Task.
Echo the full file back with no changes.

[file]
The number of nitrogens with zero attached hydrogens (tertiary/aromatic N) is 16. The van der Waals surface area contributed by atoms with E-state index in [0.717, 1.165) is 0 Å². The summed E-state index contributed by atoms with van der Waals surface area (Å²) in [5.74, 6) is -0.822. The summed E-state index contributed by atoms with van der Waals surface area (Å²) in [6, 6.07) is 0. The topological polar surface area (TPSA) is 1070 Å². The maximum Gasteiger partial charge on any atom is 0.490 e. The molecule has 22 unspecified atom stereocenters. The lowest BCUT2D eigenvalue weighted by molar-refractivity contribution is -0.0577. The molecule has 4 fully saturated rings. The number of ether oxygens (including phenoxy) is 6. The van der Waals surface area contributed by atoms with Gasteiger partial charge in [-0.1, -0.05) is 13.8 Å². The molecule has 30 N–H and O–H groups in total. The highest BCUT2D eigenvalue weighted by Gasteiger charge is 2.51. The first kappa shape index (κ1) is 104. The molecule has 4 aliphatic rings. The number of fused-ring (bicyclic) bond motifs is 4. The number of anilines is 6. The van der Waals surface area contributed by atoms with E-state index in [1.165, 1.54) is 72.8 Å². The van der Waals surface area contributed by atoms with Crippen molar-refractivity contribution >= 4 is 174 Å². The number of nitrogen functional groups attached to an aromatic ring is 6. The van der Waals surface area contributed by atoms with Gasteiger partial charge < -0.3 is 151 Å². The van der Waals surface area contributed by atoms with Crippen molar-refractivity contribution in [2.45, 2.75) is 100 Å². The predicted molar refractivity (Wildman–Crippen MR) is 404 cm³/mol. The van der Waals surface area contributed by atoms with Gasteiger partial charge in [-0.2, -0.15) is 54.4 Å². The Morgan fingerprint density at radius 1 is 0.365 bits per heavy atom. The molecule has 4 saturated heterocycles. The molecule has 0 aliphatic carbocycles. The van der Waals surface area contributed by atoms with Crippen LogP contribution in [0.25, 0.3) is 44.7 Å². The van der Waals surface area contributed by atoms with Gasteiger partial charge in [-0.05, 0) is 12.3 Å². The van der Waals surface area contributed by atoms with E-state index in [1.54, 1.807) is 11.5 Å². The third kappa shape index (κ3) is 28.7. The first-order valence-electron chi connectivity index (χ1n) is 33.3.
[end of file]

The number of nitrogens with zero attached hydrogens (tertiary/aromatic N) is 16. The van der Waals surface area contributed by atoms with E-state index in [0.717, 1.165) is 0 Å². The summed E-state index contributed by atoms with van der Waals surface area (Å²) in [5.74, 6) is -0.822. The summed E-state index contributed by atoms with van der Waals surface area (Å²) in [6, 6.07) is 0. The topological polar surface area (TPSA) is 1070 Å². The maximum Gasteiger partial charge on any atom is 0.490 e. The molecule has 22 unspecified atom stereocenters. The lowest BCUT2D eigenvalue weighted by molar-refractivity contribution is -0.0577. The molecule has 4 fully saturated rings. The number of ether oxygens (including phenoxy) is 6. The van der Waals surface area contributed by atoms with Gasteiger partial charge in [-0.1, -0.05) is 13.8 Å². The molecule has 30 N–H and O–H groups in total. The highest BCUT2D eigenvalue weighted by Gasteiger charge is 2.51. The first kappa shape index (κ1) is 104. The molecule has 4 aliphatic rings. The number of fused-ring (bicyclic) bond motifs is 4. The number of anilines is 6. The van der Waals surface area contributed by atoms with E-state index in [1.165, 1.54) is 72.8 Å². The van der Waals surface area contributed by atoms with Crippen molar-refractivity contribution >= 4 is 174 Å². The number of nitrogen functional groups attached to an aromatic ring is 6. The van der Waals surface area contributed by atoms with Gasteiger partial charge < -0.3 is 151 Å². The van der Waals surface area contributed by atoms with Crippen molar-refractivity contribution in [2.45, 2.75) is 100 Å². The predicted molar refractivity (Wildman–Crippen MR) is 404 cm³/mol. The van der Waals surface area contributed by atoms with Gasteiger partial charge in [-0.2, -0.15) is 54.4 Å². The Morgan fingerprint density at radius 1 is 0.365 bits per heavy atom. The molecule has 4 saturated heterocycles. The molecule has 0 aliphatic carbocycles. The van der Waals surface area contributed by atoms with Crippen LogP contribution in [0.25, 0.3) is 44.7 Å². The van der Waals surface area contributed by atoms with Gasteiger partial charge in [-0.05, 0) is 12.3 Å². The van der Waals surface area contributed by atoms with E-state index in [1.54, 1.807) is 11.5 Å². The third kappa shape index (κ3) is 28.7. The first-order valence-electron chi connectivity index (χ1n) is 33.3.